Alec Guinness (1914-2000)—an appreciation
6 September 2000
Alec Guinness, the last of a breed of stage and screen British actors who were classically trained, broad in the scope of their repertoire, and literate, died on August 5, at the age of 86. This distinguished group included Laurence Olivier, John Gielgud, Ralph Richardson and Michael Redgrave. Gielgud himself died on April 14 of this year, at 96, and was acting into his last days.
All of them were thoroughly professional, caring more about their art than about gossip or publicity. Needless to say, all were steeped in the dramatic classics and could perform any role from Shakespeare at a moment's notice.
Guinness was physically unimpressive to the point of being nondescript. His features were soft and malleable, and he looked like the dull civil servants and tradesmen he often played. His voice was flat, bland and unassuming. But into this marvelous, transparent vessel Guinness poured an amazing variety of characterizations.
Perhaps the character that most resembled him was the plain, bookish master spy George Smiley, portrayed brilliantly by Guinness in the series of films adapted from the novels of John Le Carré. Le Carré had this to say about Guinness's genius and the precision with which he practiced his art:
“Watching him putting on an identity is like watching a man set out on a mission into enemy territory. Is the disguise right for him? ( Him being himself in his new persona.) Are his spectacles right?—no, let's try those. His shoes, are they too good, too new, will they give him away? And this walk, this thing he does with his knee, this glance, this posture—not too much, you think? And if he looks like a native, will he speak like one—does he master the vernacular?
“And when the show is over, or the day's shoot, and he is once more Alec—the fluid hand shiny from the make-up, the small cigar trembling slightly in the thick hand—you can't help feeling what a dull old world he has come back to, after all the adventures he has had out there.”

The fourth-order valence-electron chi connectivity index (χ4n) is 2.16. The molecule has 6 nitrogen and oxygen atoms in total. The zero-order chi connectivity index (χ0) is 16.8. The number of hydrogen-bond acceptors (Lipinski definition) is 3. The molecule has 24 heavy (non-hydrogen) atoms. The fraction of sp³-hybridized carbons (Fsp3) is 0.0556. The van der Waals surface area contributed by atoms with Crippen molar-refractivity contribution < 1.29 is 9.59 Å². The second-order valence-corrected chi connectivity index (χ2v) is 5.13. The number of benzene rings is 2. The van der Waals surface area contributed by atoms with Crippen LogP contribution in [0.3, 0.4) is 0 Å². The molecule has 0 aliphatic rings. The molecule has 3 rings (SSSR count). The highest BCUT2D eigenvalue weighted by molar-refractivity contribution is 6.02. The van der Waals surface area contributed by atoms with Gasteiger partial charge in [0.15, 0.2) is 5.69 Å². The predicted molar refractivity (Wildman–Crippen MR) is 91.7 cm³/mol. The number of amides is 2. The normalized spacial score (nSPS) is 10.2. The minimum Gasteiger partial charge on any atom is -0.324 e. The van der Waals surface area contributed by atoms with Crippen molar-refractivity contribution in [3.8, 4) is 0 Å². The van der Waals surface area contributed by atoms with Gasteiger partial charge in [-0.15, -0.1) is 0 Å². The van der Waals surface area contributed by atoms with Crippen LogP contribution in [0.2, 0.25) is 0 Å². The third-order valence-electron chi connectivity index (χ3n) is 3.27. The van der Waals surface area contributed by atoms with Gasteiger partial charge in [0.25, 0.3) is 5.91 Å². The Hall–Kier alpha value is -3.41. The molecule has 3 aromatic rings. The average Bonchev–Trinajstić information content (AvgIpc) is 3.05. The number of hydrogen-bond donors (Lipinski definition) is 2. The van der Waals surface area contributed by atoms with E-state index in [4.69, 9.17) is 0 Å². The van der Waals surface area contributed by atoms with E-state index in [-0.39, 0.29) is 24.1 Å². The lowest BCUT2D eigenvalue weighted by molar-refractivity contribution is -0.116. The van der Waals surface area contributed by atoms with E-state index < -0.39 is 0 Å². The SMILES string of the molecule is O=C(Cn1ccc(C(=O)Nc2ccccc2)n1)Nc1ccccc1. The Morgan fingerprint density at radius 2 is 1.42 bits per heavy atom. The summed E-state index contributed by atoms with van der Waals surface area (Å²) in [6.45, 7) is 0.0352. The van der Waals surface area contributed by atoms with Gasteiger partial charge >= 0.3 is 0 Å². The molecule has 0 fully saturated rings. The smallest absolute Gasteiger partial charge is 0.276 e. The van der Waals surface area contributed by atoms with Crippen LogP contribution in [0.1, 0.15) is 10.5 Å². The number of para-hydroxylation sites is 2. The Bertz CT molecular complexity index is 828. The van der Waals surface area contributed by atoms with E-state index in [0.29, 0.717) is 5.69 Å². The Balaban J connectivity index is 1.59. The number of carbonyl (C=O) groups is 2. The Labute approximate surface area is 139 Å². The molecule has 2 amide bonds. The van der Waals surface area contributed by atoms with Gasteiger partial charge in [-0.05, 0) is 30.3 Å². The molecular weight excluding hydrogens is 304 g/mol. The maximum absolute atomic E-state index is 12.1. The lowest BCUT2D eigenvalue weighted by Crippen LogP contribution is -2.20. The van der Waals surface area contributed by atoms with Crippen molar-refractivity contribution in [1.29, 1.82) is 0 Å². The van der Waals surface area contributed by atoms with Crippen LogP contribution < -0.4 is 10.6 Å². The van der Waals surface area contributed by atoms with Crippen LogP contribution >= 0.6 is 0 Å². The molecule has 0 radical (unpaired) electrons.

His acting, along with being precise, was spare and understated. Living within his roles, Guinness could reveal a good deal about the character economically through slight physical gestures and subtle inflections of speech. One of the rare times he embellished a character and went over the top was in his portrayal of the Indian professor Goodbole in David Lean's A Passage to India (1984).
Guinness worked in an advertising agency until 1934, when he made his stage debut as an extra. Three years later, he joined Gielgud's stage company. His first speaking role in a film was as Pip in David Lean's adaptation of Dickens' Great Expectations (1946). In his long career, Guinness divided his time between film and the theater. He appeared in more than 60 films, and his stage roles ranged from Shakespeare to T.S. Eliot's The Cocktail Party to the title role in Dylan, a play about the poet Dylan Thomas.
His films included Oliver Twist (1948), Kind Hearts and Coronets (1949, playing eight roles), The Lavender Hill Mob (1951 ), The Ladykillers (1955), The Bridge on the River Kwai (1957), The Horse's Mouth (1958, for which he also wrote the screenplay ), Our Man in Havana (1960), Lawrence of Arabia (1962 ), The Fall of the Roman Empire (1964), Dr. Zhivago (1965) and Little Dorritt (1988).
Unfortunately, most of the world will remember Alec Guinness for the role he detested: as Obi-Wan Kenobi in George Lucas's juvenile epic Star Wars (1977) and its sequels. He regarded it as “a fantasy world of secondhand, childish banalities.” In an interview, he told how he encouraged Lucas to kill off his character. “And he agreed with me. What I didn't tell him was that I just couldn't go on speaking those bloody awful, banal lines. I'd had enough of the mumbo jumbo.” Guinness received a large amount of fan mail for this role, but he threw it all in the wastebasket, unopened.
Guinness was not a fossilized relic of a bygone era of the theater. He was open to fresh, new ways of making films and plays, and was able to appreciate unorthodox interpretations of works closest to him. In his 1994-96 diaries, published as A Positively Final Appearance, he recounts how he saw and enjoyed Baz Luhrmann's William Shakespeare's Romeo + Juliet (a film with as much visual pyrotechnics as Star Wars). He particularly liked the camped-up treatment of Mercutio and expressed “what a relief it is to listen to American accents dealing with Shakespeare.”
For a complete filmography of Alec Guinness, go to the Internet Movie Database: http://us.imdb.com/Name?Guinness,+Alec